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Transforming utilities through the power of blockchain

Business moves fast, but few changes are as sudden or wide-ranging as that which affected the German energy sector in 2011.

In the aftermath of Japan's Fukushima nuclear power plant disaster the German government announced that all nuclear power plants in Germany would close by 2022, posing serious issues for traditional energy utilities such as Wuppertaler Stadtwerke (WSW).

WSW had to find a new way to do business, and Pinsent Masons helped it harness two emerging trends to create a new customer proposition.

The challenge

WSW had to find a way to tap into those parts of the energy market which were growing, and it had to move fast.

It wanted to capitalise on customers' growing desire for using only green energy, and certainty of its source.

Pinsent Masons helped WSW conceive and develop a blockchain-based system for the purchase of the energy, providing users with unparalleled transparency and control of the source of their energy. It was called Tal.Markt.

This was a major legal, regulatory and technical challenge. As a public sector utility, WSW was subject to complex public and competition laws as well as energy regulations.

WSW had to find a new way to do business, and Pinsent Masons helped it harness two emerging trends to create a new customer proposition.

The solution

The innovative solution was the world's first blockchain-based trading platform for green energy. 

The system allows customers to buy units of energy from a range of domestic suppliers. Blockchain technology ensures that the units cannot be bought or sold twice, giving transparency and certainty to users that energy has definitely come from a particular source. It also affords energy-conscious consumers the reassurance that they can select specific types of renewable energies they wish to support.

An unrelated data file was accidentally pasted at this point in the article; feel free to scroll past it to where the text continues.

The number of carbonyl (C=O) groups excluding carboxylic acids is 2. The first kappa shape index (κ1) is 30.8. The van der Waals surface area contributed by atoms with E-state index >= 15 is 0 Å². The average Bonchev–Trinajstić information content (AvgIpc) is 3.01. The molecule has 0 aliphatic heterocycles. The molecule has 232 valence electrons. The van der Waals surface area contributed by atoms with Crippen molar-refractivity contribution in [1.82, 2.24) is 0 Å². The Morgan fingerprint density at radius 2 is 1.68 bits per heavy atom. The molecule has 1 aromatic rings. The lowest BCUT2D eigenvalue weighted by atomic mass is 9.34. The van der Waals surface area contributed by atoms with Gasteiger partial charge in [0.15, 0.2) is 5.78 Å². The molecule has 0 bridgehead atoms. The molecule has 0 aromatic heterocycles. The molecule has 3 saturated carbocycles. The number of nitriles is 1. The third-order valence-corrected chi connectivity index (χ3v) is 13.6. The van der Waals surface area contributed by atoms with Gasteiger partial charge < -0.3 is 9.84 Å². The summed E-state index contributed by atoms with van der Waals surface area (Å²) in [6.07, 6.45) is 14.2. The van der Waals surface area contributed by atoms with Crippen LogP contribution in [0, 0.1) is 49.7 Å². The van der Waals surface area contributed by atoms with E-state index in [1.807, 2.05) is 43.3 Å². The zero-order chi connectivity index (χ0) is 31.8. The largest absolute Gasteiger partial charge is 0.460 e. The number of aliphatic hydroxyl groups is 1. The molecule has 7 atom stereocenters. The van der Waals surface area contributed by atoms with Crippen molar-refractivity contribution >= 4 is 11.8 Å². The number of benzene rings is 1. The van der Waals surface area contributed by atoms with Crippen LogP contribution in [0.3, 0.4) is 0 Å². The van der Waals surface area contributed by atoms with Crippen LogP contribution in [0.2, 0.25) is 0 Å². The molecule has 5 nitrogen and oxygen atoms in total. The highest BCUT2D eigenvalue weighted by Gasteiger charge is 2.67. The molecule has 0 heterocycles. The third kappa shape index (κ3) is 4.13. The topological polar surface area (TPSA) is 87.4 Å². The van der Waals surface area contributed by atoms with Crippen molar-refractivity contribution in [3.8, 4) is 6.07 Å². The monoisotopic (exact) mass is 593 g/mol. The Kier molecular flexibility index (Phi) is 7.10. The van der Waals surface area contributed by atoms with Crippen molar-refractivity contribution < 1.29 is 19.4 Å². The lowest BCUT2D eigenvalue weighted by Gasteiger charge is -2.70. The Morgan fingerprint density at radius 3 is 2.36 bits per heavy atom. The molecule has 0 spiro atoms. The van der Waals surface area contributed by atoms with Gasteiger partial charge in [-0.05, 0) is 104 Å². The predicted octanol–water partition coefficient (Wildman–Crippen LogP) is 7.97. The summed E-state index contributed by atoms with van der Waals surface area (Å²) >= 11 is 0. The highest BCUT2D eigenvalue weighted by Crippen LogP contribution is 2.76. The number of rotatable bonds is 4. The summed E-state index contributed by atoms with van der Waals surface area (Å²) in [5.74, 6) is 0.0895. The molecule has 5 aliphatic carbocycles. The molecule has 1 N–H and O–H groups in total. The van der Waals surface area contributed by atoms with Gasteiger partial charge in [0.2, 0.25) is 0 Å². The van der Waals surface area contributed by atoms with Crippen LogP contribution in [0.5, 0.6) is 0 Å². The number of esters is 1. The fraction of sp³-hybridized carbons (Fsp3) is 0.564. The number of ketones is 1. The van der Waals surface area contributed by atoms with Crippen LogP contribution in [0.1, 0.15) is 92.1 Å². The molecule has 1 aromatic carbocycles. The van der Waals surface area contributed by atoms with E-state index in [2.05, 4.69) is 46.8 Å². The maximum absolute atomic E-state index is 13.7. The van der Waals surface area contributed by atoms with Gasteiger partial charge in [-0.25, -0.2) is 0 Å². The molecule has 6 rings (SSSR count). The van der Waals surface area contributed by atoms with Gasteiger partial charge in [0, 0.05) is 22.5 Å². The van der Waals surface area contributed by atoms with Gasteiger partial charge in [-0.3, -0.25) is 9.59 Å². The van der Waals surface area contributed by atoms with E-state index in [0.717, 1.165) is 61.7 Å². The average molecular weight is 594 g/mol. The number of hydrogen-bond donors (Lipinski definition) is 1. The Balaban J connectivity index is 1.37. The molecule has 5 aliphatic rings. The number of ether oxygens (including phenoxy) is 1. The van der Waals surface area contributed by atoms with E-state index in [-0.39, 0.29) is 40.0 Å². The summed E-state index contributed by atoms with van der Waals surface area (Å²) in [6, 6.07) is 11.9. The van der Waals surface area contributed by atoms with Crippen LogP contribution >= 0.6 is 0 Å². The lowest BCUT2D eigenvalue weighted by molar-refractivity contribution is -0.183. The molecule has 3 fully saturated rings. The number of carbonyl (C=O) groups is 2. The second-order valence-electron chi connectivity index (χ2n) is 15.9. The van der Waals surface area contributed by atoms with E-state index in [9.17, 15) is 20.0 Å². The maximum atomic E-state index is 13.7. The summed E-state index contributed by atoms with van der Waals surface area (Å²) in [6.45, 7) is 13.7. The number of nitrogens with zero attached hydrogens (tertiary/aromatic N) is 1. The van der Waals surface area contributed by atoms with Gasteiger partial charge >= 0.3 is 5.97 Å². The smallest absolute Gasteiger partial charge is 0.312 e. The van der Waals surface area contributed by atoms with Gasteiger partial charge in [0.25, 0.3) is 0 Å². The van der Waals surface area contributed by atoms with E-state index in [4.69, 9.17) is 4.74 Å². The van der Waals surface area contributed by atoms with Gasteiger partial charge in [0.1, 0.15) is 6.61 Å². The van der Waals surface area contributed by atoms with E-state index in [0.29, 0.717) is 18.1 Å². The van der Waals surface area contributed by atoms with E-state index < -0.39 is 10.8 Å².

The system used a further innovation, smart contracts, to provide back-up power when the chosen source of power was not available. This allowed WSW to provide customers with uninterrupted supply. The smart contracts not only defined the rules around an agreement in the same way that a traditional contract does, but also automatically executed it. This meant that a customer could enjoy both choice of energy source and security of supply if that source was not available.  

 

The result

WSW’s head Andreas Feicht said that Tal.Markt had the "potential to revolutionise power retailing". German newspaper Handelsblatt reported that the platform could become "a leading marketplace for personalised renewable energy in Europe".

The project was a success on the client's own terms because it:

  • devised an entirely new model;
  • demonstrated to the German market that WSW knew the meaning of innovation and how to put this into practice;
  • stole a march on competitors.

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